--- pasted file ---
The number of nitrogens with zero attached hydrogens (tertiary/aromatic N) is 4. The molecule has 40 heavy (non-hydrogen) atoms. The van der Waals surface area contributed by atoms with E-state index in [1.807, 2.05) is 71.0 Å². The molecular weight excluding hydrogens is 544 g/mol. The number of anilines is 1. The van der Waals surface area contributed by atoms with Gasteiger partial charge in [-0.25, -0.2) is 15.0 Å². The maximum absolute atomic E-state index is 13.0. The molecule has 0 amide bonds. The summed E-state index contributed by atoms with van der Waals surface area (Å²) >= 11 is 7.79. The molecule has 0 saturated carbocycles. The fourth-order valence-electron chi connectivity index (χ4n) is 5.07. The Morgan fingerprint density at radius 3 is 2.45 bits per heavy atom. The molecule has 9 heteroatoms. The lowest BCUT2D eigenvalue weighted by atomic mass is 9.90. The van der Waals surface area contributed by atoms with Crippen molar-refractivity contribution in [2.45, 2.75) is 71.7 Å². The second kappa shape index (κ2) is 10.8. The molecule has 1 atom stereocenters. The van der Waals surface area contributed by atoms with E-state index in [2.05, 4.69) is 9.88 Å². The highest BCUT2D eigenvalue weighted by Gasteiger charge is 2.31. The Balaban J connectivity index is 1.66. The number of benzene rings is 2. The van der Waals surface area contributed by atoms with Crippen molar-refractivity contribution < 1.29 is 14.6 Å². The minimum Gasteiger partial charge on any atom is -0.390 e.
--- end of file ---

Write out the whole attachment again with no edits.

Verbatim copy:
The number of nitrogens with zero attached hydrogens (tertiary/aromatic N) is 4. The molecule has 40 heavy (non-hydrogen) atoms. The van der Waals surface area contributed by atoms with E-state index in [1.807, 2.05) is 71.0 Å². The molecular weight excluding hydrogens is 544 g/mol. The number of anilines is 1. The van der Waals surface area contributed by atoms with Gasteiger partial charge in [-0.25, -0.2) is 15.0 Å². The maximum absolute atomic E-state index is 13.0. The molecule has 0 amide bonds. The summed E-state index contributed by atoms with van der Waals surface area (Å²) >= 11 is 7.79. The molecule has 0 saturated carbocycles. The fourth-order valence-electron chi connectivity index (χ4n) is 5.07. The Morgan fingerprint density at radius 3 is 2.45 bits per heavy atom. The molecule has 9 heteroatoms. The lowest BCUT2D eigenvalue weighted by atomic mass is 9.90. The van der Waals surface area contributed by atoms with Crippen molar-refractivity contribution in [2.45, 2.75) is 71.7 Å². The second kappa shape index (κ2) is 10.8. The molecule has 1 atom stereocenters. The van der Waals surface area contributed by atoms with E-state index in [2.05, 4.69) is 9.88 Å². The highest BCUT2D eigenvalue weighted by Gasteiger charge is 2.31. The Balaban J connectivity index is 1.66. The number of benzene rings is 2. The van der Waals surface area contributed by atoms with Crippen molar-refractivity contribution < 1.29 is 14.6 Å². The minimum Gasteiger partial charge on any atom is -0.390 e.